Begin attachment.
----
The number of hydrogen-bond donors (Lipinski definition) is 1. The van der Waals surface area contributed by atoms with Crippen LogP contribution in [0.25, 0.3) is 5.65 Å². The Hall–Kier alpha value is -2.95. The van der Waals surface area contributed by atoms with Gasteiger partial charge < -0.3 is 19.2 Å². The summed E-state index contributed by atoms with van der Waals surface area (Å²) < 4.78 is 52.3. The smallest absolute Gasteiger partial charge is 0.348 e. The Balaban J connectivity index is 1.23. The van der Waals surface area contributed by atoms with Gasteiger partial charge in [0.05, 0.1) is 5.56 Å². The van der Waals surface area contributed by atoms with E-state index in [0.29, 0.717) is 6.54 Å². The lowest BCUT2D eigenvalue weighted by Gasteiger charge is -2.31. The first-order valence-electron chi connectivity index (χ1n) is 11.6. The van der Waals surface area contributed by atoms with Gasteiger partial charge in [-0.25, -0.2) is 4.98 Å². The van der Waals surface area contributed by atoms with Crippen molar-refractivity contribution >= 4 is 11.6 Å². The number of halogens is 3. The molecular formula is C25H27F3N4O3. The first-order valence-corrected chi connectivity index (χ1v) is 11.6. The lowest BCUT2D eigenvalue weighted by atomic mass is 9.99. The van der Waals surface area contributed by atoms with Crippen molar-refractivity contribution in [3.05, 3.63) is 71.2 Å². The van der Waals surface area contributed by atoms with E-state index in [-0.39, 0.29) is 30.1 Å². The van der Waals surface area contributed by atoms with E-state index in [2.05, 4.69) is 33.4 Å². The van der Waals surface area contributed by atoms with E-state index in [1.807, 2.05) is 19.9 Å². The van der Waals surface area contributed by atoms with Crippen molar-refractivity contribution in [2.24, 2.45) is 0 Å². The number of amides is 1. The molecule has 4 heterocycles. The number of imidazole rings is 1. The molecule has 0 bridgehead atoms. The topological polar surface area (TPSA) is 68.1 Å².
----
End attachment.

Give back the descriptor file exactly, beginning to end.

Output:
The number of hydrogen-bond donors (Lipinski definition) is 1. The van der Waals surface area contributed by atoms with Crippen LogP contribution in [0.25, 0.3) is 5.65 Å². The Hall–Kier alpha value is -2.95. The van der Waals surface area contributed by atoms with Gasteiger partial charge < -0.3 is 19.2 Å². The summed E-state index contributed by atoms with van der Waals surface area (Å²) < 4.78 is 52.3. The smallest absolute Gasteiger partial charge is 0.348 e. The Balaban J connectivity index is 1.23. The van der Waals surface area contributed by atoms with Gasteiger partial charge in [0.05, 0.1) is 5.56 Å². The van der Waals surface area contributed by atoms with E-state index in [0.29, 0.717) is 6.54 Å². The lowest BCUT2D eigenvalue weighted by Gasteiger charge is -2.31. The first-order valence-electron chi connectivity index (χ1n) is 11.6. The van der Waals surface area contributed by atoms with Gasteiger partial charge in [-0.25, -0.2) is 4.98 Å². The van der Waals surface area contributed by atoms with Crippen molar-refractivity contribution >= 4 is 11.6 Å². The number of halogens is 3. The molecular formula is C25H27F3N4O3. The first-order valence-corrected chi connectivity index (χ1v) is 11.6. The lowest BCUT2D eigenvalue weighted by atomic mass is 9.99. The van der Waals surface area contributed by atoms with Crippen molar-refractivity contribution in [3.05, 3.63) is 71.2 Å². The van der Waals surface area contributed by atoms with E-state index in [-0.39, 0.29) is 30.1 Å². The van der Waals surface area contributed by atoms with E-state index in [2.05, 4.69) is 33.4 Å². The van der Waals surface area contributed by atoms with E-state index in [1.807, 2.05) is 19.9 Å². The van der Waals surface area contributed by atoms with Crippen molar-refractivity contribution in [2.24, 2.45) is 0 Å². The number of amides is 1. The molecule has 4 heterocycles. The number of imidazole rings is 1. The molecule has 0 bridgehead atoms. The topological polar surface area (TPSA) is 68.1 Å².